Namibia: New CEO Vows to Mend Otavi Fences

The newly appointed CEO of Otavi Town Council, Sakaria Wodibo Haulofu, said he brings new dimensions to revive the town, as well as enforce cohesion within the workforce.

He said this is the only way the town can grow and develop when all stakeholders are marching towards attaining a common goal.

"I would like to paint our institution with a different brush, a brush that seeks to bring order, discipline, accountability and teamwork," said Haulofu who was previously in charge of Okongo Village Council in the Ohangwena region.

"I am not here to feast on media reports, I am here to work. We will mend the fence until our pliers give in. Therefore, it is my hope that the inhabitants see what changes are brought about, then gain confidence and trust in the institution again. Without the inhabitants, Otavi would cease to exist. We ask for patience and general cooperation from the inhabitants."

In addition, the CEO said he regards the speedy implementation of pending lawful council resolutions as an important task, thereafter; he aims to improve revenue collection and reduce debt.

"No matter where I find myself, my priority has always been local economic development (LED). To create a conducive space for LED to flourish, to bring a buzz in LED and uplift the livelihoods of the people we serve. It is my hope that I can bring together the council, the business community and the residents in order to make Otavi great. I would like to start with the beautification of the town, by creating a different Otavi Town Council brand, one where our work speaks for itself," promised Haulofu.

His immediate tasks would include the construction of municipal services such as water, sewer and drilling of boreholes as well as the electrification of New Cairo, which is a new reception area.

Road maintenance, establishment of an SME forum, facilitation of the construction of Build Together, Shack Dwellers Federation and National Housing Enterprises (NHE) houses are among Haulofu's primary projects. Others include the re-location of the dumping site, construction of a trickling filtering sewerage plant, which he hopes could foster urban agriculture. "I cannot conclusively give you the plans, but change has come to Otavi," stated Haulofu.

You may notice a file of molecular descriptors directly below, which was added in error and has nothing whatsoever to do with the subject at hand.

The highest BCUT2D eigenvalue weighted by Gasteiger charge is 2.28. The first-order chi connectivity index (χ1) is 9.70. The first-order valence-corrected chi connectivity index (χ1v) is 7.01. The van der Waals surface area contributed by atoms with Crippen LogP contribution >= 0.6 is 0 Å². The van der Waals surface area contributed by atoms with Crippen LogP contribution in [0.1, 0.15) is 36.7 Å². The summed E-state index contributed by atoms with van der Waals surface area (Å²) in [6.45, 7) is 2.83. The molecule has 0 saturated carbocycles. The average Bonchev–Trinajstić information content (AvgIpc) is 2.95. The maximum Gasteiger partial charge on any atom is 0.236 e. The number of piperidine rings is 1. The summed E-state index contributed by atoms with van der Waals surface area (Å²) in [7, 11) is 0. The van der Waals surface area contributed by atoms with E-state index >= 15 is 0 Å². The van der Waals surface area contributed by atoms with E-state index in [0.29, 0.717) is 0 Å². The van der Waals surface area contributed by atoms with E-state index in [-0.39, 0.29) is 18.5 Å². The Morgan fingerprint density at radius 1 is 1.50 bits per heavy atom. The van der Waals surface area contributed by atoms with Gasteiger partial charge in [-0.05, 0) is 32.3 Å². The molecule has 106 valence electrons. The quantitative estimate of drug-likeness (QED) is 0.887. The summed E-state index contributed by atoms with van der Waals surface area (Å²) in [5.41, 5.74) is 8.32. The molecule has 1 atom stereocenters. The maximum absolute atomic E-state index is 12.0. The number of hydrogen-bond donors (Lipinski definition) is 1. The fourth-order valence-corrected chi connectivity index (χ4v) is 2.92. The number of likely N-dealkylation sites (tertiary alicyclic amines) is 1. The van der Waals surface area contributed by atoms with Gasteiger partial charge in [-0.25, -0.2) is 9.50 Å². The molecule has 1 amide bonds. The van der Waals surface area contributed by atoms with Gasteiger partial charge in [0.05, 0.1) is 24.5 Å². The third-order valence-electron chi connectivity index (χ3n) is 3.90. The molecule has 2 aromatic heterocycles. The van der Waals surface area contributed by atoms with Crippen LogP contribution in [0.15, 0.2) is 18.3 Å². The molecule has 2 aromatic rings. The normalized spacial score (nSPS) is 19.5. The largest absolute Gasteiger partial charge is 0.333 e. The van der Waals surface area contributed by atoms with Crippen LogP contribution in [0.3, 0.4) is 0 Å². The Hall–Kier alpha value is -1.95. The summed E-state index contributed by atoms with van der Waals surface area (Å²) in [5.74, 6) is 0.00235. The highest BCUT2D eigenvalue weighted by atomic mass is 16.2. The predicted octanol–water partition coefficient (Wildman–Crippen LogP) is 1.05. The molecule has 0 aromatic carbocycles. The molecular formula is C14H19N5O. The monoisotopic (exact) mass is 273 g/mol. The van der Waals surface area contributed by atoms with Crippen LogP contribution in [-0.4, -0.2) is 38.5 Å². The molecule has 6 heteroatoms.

Haulofu comes at a time when the institution is sailing in troubled waters, with a divided council following a ministerial audit that uncovered issues of maladministration, as well as unauthorised staff promotion, and salary hikes. It was recommended council needs to make resolutions and rectify all these issues, and hold those responsible, accountable. Former acting CEO Ernst Gaoab allegedly promoted himself unprocedurally.

The council has reportedly also been told by the ministry of urban and rural development to charge him with abusing his position and to recover all the money paid to other staff members as a result of the irregular promotions since 2019. Asked how he intends on resolving and restoring the residents' trust and hope in the organisation, Haulofu said there are authorities entrusted to deal with the matter, until such time investigations are complete, and resolutions taken by the council for further action.

"I believe the issue of organisational conflict from maladministration, irregularities carried out by employees as claimed are all just allegations, and they must be treated as such. For now, the audi alteram partem (Let the other side be heard as well) rule must be applied in spirit and to the letter by relevant authorities to determine the legitimacy or validity of the said allegations."

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